Screenshot of an image of a drone hovering above corn stalks. The words "The future of farming" appear below.

The future of farming (VT Engineer Magazine)

Erica Corder Photo, Video, Writing 0 Comments

The week that would change Terrie Webb’s life is one she doesn’t remember. In that week, the then-57-year-old orthodontist clinic admin from Prince George County, Virginia, was rushed from a doctor’s appointment about her swollen, purple hand straight into emergency surgery. Where her memory picks back up, she recalls being informed she’d suffered a blood clot that traveled to her …

Screenshot of photo of a woman stands in front of a window. Behind her stand tall buildings with large glass windows in a modern cityscape. The words "The woman bringing Virginia Tech's power electronics to D.C." are written over the image.

The woman bringing Virginia Tech’s power electronics to D.C. (VT Engineer Magazine)

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Electrical engineering professor Dushan Boroyevich made a point of sitting next to Christina DiMarino during a dinner in spring 2012. As the then co-director of the Center for Power Electronics Systems (CPES), Boroyevich was on a recruitment mission. He saw promise in DiMarino, who’d been offered a competitive Webber Fellowship to study at Virginia Tech. There was only one problem: …

Screenshot of a photo in which two men pose in front of solar panels in a field. The words "The transformers" are written on top of the image.

The transformers (VT Engineer Magazine)

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Rob Wallace ’00 and Walter Barnes ’00 first met the summer before their freshman year at Virginia Tech, in 1996. Ask them to tell you how, and they both laugh. “He used to rollerblade,” Barnes says. “I still rollerblade,” Wallace interjects. “I went rollerblading last night.” “He still rollerblades,” Barnes says, laughing. “Which I thought was very odd.” That first …

Screenshot of a cover image featuring Joe May and the title, which reads "Gift creates a pathway for first generation engineering students."

Gift creates a pathway for first generation engineering students (VT Engineer Magazine)

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When electrical engineering alumnus Joe T. May ’62 was in high school, he says he wasn’t exactly on a path to success. After a suspension for smoking cigarettes — something that today, May said, “wouldn’t raise an eyebrow,” but did then in the small Mennonite community he lived in — May’s principal allowed him to graduate only if he promised …

Two young men sit at a table and pose for a photo. On the table is a white mannequin head and neck, wearing a black helmet that looks like a baseball cap.

Engineering students take lifesaving concept to market with help from university environment and donors

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A little seed money and a lot of advice goes a long way for a budding entrepreneur. Take it from the two Hokie engineering student founders of Park & Diamond, a young startup that makes collapsible, sleek bike helmets. After winning seven pitch competitions last year, many held by the Apex Center for Entrepreneurs, the company took off in a major way, earning …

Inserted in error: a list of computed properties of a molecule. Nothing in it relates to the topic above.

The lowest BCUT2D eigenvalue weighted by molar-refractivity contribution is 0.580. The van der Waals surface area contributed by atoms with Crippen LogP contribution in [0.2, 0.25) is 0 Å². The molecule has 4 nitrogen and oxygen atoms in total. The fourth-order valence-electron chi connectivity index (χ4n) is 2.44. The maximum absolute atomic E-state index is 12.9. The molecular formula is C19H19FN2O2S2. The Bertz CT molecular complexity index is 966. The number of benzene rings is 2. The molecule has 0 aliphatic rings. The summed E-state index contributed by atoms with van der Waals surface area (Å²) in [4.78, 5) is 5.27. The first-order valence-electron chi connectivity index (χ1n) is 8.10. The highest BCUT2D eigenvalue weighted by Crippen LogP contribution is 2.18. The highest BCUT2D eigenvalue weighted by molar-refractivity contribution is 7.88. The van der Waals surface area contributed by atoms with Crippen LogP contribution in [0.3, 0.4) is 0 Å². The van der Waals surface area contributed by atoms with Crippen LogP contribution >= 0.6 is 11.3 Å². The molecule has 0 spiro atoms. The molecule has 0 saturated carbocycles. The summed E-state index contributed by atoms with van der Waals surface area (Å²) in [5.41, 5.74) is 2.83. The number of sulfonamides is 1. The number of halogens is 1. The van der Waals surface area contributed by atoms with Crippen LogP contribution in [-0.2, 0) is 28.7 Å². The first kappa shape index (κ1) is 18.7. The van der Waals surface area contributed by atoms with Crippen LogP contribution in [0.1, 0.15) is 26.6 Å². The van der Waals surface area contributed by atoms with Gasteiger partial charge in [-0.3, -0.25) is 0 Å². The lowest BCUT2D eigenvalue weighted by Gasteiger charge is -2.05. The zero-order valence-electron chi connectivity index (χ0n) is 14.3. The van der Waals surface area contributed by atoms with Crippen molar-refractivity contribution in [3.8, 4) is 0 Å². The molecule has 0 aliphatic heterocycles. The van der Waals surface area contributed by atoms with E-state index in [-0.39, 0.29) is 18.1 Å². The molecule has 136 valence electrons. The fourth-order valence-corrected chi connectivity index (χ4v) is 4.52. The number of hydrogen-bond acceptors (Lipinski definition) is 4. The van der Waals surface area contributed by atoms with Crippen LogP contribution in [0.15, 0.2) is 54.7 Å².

A man smiles and poses for a photo in a brightly-lit hallway.

$5 million gift from alumnus and family creates pathway for 60 first-generation students per year

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When electrical engineering alumnus Joe T. May ’62 was in high school, he says he wasn’t exactly on a successful path. After a suspension for smoking cigarettes — something that today, May said, “wouldn’t raise an eyebrow,” but did then in the small Mennonite community he lived in — May’s principal allowed him to graduate only if he promised “to …

A young man poses for a photo in front of a gray building.

Alumnus tackles young alumni engagement with grassroots efforts

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Dan Surber is a problem solver. But the Virginia Tech alumnus, who graduated in 2010 with a bachelor’s degree in industrial and systems engineering, saw a problem he alone couldn’t fix: he thought more young alumni should be engaged with the university. So when Eileen Van Aken, interim department head of the Grado Department of Industrial and Systems Engineering, approached …

A man wearing a yellow hard hat flashes a smile for a photo taken inside a rock quarry.

One engineering alumnus’ 36-year giving streak helps transform a university department — and an industry

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Bryan Smith stands at the edge of the high ground at mining company Luck Stone’s flagship location just outside Richmond, Virginia. He’s looking out at a massive quarry — one that’s about 37 stories deep and more than a half-mile wide. “So this is our Boscobel Plant. It was begun about 1879,” Smith begins, sweeping his arm across the panoramic …